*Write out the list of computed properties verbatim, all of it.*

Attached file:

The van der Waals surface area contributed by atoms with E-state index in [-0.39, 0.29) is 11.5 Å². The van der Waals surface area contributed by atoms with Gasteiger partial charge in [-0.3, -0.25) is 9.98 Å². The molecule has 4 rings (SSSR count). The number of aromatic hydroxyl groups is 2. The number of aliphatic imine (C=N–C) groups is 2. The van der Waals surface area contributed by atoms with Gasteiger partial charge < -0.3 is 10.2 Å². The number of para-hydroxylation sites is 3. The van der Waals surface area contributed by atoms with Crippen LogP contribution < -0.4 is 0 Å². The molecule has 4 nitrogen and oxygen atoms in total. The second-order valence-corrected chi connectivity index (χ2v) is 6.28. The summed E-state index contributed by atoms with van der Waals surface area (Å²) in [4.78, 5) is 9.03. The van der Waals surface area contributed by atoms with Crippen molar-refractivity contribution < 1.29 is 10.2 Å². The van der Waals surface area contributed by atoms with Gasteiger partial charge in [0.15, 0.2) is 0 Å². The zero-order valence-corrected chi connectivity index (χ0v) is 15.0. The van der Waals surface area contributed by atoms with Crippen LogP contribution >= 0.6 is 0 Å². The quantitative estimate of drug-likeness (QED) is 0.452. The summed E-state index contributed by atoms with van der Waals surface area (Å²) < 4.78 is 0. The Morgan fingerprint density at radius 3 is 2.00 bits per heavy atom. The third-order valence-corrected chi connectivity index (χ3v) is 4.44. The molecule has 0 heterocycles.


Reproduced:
The van der Waals surface area contributed by atoms with E-state index in [-0.39, 0.29) is 11.5 Å². The van der Waals surface area contributed by atoms with Gasteiger partial charge in [-0.3, -0.25) is 9.98 Å². The molecule has 4 rings (SSSR count). The number of aromatic hydroxyl groups is 2. The number of aliphatic imine (C=N–C) groups is 2. The van der Waals surface area contributed by atoms with Gasteiger partial charge < -0.3 is 10.2 Å². The number of para-hydroxylation sites is 3. The van der Waals surface area contributed by atoms with Crippen LogP contribution < -0.4 is 0 Å². The molecule has 4 nitrogen and oxygen atoms in total. The second-order valence-corrected chi connectivity index (χ2v) is 6.28. The summed E-state index contributed by atoms with van der Waals surface area (Å²) in [4.78, 5) is 9.03. The van der Waals surface area contributed by atoms with Crippen molar-refractivity contribution < 1.29 is 10.2 Å². The van der Waals surface area contributed by atoms with Gasteiger partial charge in [0.15, 0.2) is 0 Å². The zero-order valence-corrected chi connectivity index (χ0v) is 15.0. The van der Waals surface area contributed by atoms with Crippen LogP contribution >= 0.6 is 0 Å². The quantitative estimate of drug-likeness (QED) is 0.452. The summed E-state index contributed by atoms with van der Waals surface area (Å²) < 4.78 is 0. The Morgan fingerprint density at radius 3 is 2.00 bits per heavy atom. The third-order valence-corrected chi connectivity index (χ3v) is 4.44. The molecule has 0 heterocycles.